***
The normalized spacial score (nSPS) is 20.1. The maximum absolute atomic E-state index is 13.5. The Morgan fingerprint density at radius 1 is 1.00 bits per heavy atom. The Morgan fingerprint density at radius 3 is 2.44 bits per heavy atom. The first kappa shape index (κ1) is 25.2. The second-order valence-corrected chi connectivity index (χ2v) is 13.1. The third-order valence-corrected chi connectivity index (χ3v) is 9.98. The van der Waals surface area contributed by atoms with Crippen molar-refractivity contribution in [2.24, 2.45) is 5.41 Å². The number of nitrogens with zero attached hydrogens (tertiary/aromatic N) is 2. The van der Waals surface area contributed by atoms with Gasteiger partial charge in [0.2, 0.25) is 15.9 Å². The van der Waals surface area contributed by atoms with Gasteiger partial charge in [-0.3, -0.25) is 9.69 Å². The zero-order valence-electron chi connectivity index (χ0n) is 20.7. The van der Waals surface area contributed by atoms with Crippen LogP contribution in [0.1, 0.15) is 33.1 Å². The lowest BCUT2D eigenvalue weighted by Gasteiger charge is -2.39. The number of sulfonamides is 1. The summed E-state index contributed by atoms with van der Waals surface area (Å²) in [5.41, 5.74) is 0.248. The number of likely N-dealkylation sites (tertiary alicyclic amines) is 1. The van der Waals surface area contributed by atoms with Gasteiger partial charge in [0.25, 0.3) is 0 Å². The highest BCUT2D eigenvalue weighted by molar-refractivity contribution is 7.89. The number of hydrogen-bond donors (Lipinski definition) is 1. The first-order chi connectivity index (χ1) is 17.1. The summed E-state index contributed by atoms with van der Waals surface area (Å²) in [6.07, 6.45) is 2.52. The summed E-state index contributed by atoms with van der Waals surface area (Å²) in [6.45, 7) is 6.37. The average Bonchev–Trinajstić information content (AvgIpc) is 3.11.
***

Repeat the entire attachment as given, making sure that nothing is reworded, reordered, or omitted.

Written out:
The normalized spacial score (nSPS) is 20.1. The maximum absolute atomic E-state index is 13.5. The Morgan fingerprint density at radius 1 is 1.00 bits per heavy atom. The Morgan fingerprint density at radius 3 is 2.44 bits per heavy atom. The first kappa shape index (κ1) is 25.2. The second-order valence-corrected chi connectivity index (χ2v) is 13.1. The third-order valence-corrected chi connectivity index (χ3v) is 9.98. The van der Waals surface area contributed by atoms with Crippen molar-refractivity contribution in [2.24, 2.45) is 5.41 Å². The number of nitrogens with zero attached hydrogens (tertiary/aromatic N) is 2. The van der Waals surface area contributed by atoms with Gasteiger partial charge in [0.2, 0.25) is 15.9 Å². The van der Waals surface area contributed by atoms with Gasteiger partial charge in [-0.3, -0.25) is 9.69 Å². The zero-order valence-electron chi connectivity index (χ0n) is 20.7. The van der Waals surface area contributed by atoms with Crippen LogP contribution in [0.1, 0.15) is 33.1 Å². The lowest BCUT2D eigenvalue weighted by Gasteiger charge is -2.39. The number of sulfonamides is 1. The summed E-state index contributed by atoms with van der Waals surface area (Å²) in [5.41, 5.74) is 0.248. The number of likely N-dealkylation sites (tertiary alicyclic amines) is 1. The van der Waals surface area contributed by atoms with Gasteiger partial charge in [0.25, 0.3) is 0 Å². The highest BCUT2D eigenvalue weighted by molar-refractivity contribution is 7.89. The number of hydrogen-bond donors (Lipinski definition) is 1. The first-order chi connectivity index (χ1) is 17.1. The summed E-state index contributed by atoms with van der Waals surface area (Å²) in [6.07, 6.45) is 2.52. The summed E-state index contributed by atoms with van der Waals surface area (Å²) in [6.45, 7) is 6.37. The average Bonchev–Trinajstić information content (AvgIpc) is 3.11.